Undernutrition is common among people living with HIV/AIDS. UNICEF's nutritional priorities for people infected or affected by HIV/AIDS are threefold: encouraging correct infant feeding practices and supporting HIV-infected mothers to appropriately feed their children, supporting the nutritional needs of mother and children living with HIV, and assisting the millions of children orphaned or made vulnerable by the virus.
The UN estimates that:
• Globally, children under 15 accounted for an estimated 3.4 million of the estimated 34 million people living with HIV in 2010.
• An estimated 2.7 million people were newly infected with HIV in 2010. Of these, 390 000 were children under 15.
• An estimated 1.5 million pregnant women were living with HIV in low and middle income countries in 2010
• Sub-Saharan Africa bears the biggest burden of HIV, with 68 per cent of the 34 million people living with HIV worldwide residing in this region. Sub-Saharan Africa is also home to 91 per cent of all children living with HIV, and women represent nearly 60 of HIV infections.
• In 2010, an estimated 1.8 million people died of AIDS-related causes. Approximately 250 000 of these were children under 15 years of age.
• Fifteen million children under the age of 18 have lost one or both parents due to AIDS, including nearly 12 million in sub-Saharan Africa.
Every day about 1,000 children under the age of 15 years are infected with HIV. More than 90 per cent of these new infections occur through mother-to-child transmission of the virus. In the absence of any preventative interventions, infants born to and breastfed by HIV-infected women have roughly a one-in-three chance of acquiring infection themselves. This can happen during pregnancy, during labour and delivery or after delivery through breastfeeding. The risk of mother-to-child-transmission of HIV is about 15%–30% if the mother does not breastfeed the child. With prolonged breastfeeding, the likelihood of infection can be as high as 45%. Timely administration of antiretroviral drugs significantly reduces the risk of HIV transmission. In 2010, an estimated 48% of pregnant women living with HIV in low and middle income countries received antiretroviral regimens to prevent transmission of the virus to their infants.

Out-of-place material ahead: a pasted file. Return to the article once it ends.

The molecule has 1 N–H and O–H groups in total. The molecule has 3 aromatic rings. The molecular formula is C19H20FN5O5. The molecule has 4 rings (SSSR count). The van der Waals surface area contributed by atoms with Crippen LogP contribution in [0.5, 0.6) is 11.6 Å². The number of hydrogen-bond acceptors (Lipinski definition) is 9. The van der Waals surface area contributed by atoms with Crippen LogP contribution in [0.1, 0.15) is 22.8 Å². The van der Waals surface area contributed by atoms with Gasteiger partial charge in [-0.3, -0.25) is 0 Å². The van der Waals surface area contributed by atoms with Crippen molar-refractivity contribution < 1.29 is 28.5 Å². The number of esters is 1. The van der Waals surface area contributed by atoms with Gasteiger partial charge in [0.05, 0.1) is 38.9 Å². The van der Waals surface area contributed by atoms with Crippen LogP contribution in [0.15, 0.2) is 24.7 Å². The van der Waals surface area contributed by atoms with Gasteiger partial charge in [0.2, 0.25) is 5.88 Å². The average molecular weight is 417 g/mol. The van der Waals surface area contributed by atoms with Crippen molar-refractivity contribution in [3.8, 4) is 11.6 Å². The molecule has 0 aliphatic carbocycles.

Breast milk contains all the necessary nutrients for newborns and young infants and provides protection from childhood diseases such as diarrhea and pneumonia. However, breast milk also contains the virus and potentially infects the breastfed infant. HIV-infected mothers used to face an agonizing choice when deciding how to feed their infants. If a mother does not breastfeed, her infant will face a six times greater chance of dying in his or her first two months of life from childhood disease, but if she chooses to breastfeed, her infant may acquire the virus. But, the most recent scientific evidence has shown that antiretroviral drugs reduce the risk of transmission and that mothers living with HIV can now safely breastfeed their infants.
The HIV/AIDS pandemic combined with drought, floods, soaring food prices, decades of conflict, economic decline and cuts in social services, have overwhelmed families in many parts of sub-Saharan Africa, leaving them with few coping mechanisms. Weight loss and low micronutrient levels are associated with increased progression to AIDS in adults living with HIV. This crisis in Africa has underscored the dire nutritional needs of all children who are HIV positive or affected by HIV/AIDS, such as orphans and those living in households with infected family members. Many are left to fend for themselves, while others live with HIV-infected parents who can no longer provide food for their families. Undernutrition rates are increasing and orphans are hardest hit. Without treatment almost 50 per cent of infected infants will die before age two. As of December 2010, about 456,000 children globally were receiving antiretroviral therapy, up from 354,600 children in 2009 and 75,000 in 2005. Many HIV-infected children also suffer from undernutrition.
Fighting HIV/AIDS is one of UNICEF's five organizational priorities. Nutrition programming in the context of HIV is focused on the prevention of mother-to-child transmission in breastfeeding and on care and support for infected mothers and HIV-exposed and infected children. Strategies include: providing voluntary, confidential testing and infant feeding counseling for pregnant women, helping governments develop infant and young child feeding policies that encourage early and exclusive breastfeeding and include HIV guidelines, protecting breastfeeding, and promoting optimal infant feeding in hospitals. UNICEF also addresses the nutritional needs of the growing number of HIV-positive pregnant and lactating women and children who are infected with the virus, orphaned, or living with an HIV-infected parent. Read more in the page “HIV’s high nutritional toll”.